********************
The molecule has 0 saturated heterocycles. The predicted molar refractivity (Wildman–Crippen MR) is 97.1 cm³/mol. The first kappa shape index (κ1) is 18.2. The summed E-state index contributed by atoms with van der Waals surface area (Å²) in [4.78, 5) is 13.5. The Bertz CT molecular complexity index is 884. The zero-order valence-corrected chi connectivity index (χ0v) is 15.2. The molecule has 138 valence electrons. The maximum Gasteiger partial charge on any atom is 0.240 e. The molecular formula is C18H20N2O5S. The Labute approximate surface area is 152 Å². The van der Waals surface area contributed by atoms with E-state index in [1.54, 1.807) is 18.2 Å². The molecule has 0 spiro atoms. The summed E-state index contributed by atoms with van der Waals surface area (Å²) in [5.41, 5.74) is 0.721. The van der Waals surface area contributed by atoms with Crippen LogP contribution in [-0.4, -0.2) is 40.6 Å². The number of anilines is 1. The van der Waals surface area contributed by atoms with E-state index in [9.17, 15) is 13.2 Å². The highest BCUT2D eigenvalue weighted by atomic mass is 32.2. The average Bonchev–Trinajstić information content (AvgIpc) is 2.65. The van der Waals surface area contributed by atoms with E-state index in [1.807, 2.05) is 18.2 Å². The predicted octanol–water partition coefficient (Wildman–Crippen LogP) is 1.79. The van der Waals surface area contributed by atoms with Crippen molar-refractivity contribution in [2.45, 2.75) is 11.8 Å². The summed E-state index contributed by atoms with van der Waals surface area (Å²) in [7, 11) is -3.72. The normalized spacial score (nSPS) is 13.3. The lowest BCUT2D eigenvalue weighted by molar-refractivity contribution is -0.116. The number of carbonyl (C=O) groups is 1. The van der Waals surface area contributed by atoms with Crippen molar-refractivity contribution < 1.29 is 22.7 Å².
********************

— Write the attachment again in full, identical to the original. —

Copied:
The molecule has 0 saturated heterocycles. The predicted molar refractivity (Wildman–Crippen MR) is 97.1 cm³/mol. The first kappa shape index (κ1) is 18.2. The summed E-state index contributed by atoms with van der Waals surface area (Å²) in [4.78, 5) is 13.5. The Bertz CT molecular complexity index is 884. The zero-order valence-corrected chi connectivity index (χ0v) is 15.2. The molecule has 138 valence electrons. The maximum Gasteiger partial charge on any atom is 0.240 e. The molecular formula is C18H20N2O5S. The Labute approximate surface area is 152 Å². The van der Waals surface area contributed by atoms with E-state index in [1.54, 1.807) is 18.2 Å². The molecule has 0 spiro atoms. The summed E-state index contributed by atoms with van der Waals surface area (Å²) in [5.41, 5.74) is 0.721. The van der Waals surface area contributed by atoms with Crippen LogP contribution in [-0.4, -0.2) is 40.6 Å². The number of anilines is 1. The van der Waals surface area contributed by atoms with E-state index in [9.17, 15) is 13.2 Å². The highest BCUT2D eigenvalue weighted by atomic mass is 32.2. The average Bonchev–Trinajstić information content (AvgIpc) is 2.65. The van der Waals surface area contributed by atoms with E-state index in [1.807, 2.05) is 18.2 Å². The predicted octanol–water partition coefficient (Wildman–Crippen LogP) is 1.79. The van der Waals surface area contributed by atoms with Crippen molar-refractivity contribution in [2.45, 2.75) is 11.8 Å². The summed E-state index contributed by atoms with van der Waals surface area (Å²) in [7, 11) is -3.72. The normalized spacial score (nSPS) is 13.3. The lowest BCUT2D eigenvalue weighted by molar-refractivity contribution is -0.116. The number of carbonyl (C=O) groups is 1. The van der Waals surface area contributed by atoms with Crippen molar-refractivity contribution < 1.29 is 22.7 Å².